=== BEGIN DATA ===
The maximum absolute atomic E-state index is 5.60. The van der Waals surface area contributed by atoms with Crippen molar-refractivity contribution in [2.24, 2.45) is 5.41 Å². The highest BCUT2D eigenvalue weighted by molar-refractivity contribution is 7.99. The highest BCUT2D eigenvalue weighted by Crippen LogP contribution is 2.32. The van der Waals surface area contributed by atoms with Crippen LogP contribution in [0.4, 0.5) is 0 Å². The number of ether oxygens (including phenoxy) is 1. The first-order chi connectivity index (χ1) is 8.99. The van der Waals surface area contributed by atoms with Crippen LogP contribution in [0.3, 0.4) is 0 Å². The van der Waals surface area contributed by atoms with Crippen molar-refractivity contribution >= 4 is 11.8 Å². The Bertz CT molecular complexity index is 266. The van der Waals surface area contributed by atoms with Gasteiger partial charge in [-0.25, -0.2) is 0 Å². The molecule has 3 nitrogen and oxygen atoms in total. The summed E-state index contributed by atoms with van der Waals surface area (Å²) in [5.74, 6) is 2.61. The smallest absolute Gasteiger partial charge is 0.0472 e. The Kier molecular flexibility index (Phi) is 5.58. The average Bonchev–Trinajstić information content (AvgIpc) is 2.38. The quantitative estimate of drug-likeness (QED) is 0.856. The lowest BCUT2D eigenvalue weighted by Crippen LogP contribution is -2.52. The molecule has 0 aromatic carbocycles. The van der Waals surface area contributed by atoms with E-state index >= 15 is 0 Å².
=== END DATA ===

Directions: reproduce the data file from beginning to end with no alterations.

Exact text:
The maximum absolute atomic E-state index is 5.60. The van der Waals surface area contributed by atoms with Crippen molar-refractivity contribution in [2.24, 2.45) is 5.41 Å². The highest BCUT2D eigenvalue weighted by molar-refractivity contribution is 7.99. The highest BCUT2D eigenvalue weighted by Crippen LogP contribution is 2.32. The van der Waals surface area contributed by atoms with Crippen LogP contribution in [0.4, 0.5) is 0 Å². The number of ether oxygens (including phenoxy) is 1. The first-order chi connectivity index (χ1) is 8.99. The van der Waals surface area contributed by atoms with Crippen LogP contribution in [0.3, 0.4) is 0 Å². The van der Waals surface area contributed by atoms with Crippen molar-refractivity contribution >= 4 is 11.8 Å². The Bertz CT molecular complexity index is 266. The van der Waals surface area contributed by atoms with Gasteiger partial charge in [-0.25, -0.2) is 0 Å². The molecule has 3 nitrogen and oxygen atoms in total. The summed E-state index contributed by atoms with van der Waals surface area (Å²) in [5.74, 6) is 2.61. The smallest absolute Gasteiger partial charge is 0.0472 e. The Kier molecular flexibility index (Phi) is 5.58. The average Bonchev–Trinajstić information content (AvgIpc) is 2.38. The quantitative estimate of drug-likeness (QED) is 0.856. The lowest BCUT2D eigenvalue weighted by Crippen LogP contribution is -2.52. The molecule has 0 aromatic carbocycles. The van der Waals surface area contributed by atoms with E-state index >= 15 is 0 Å².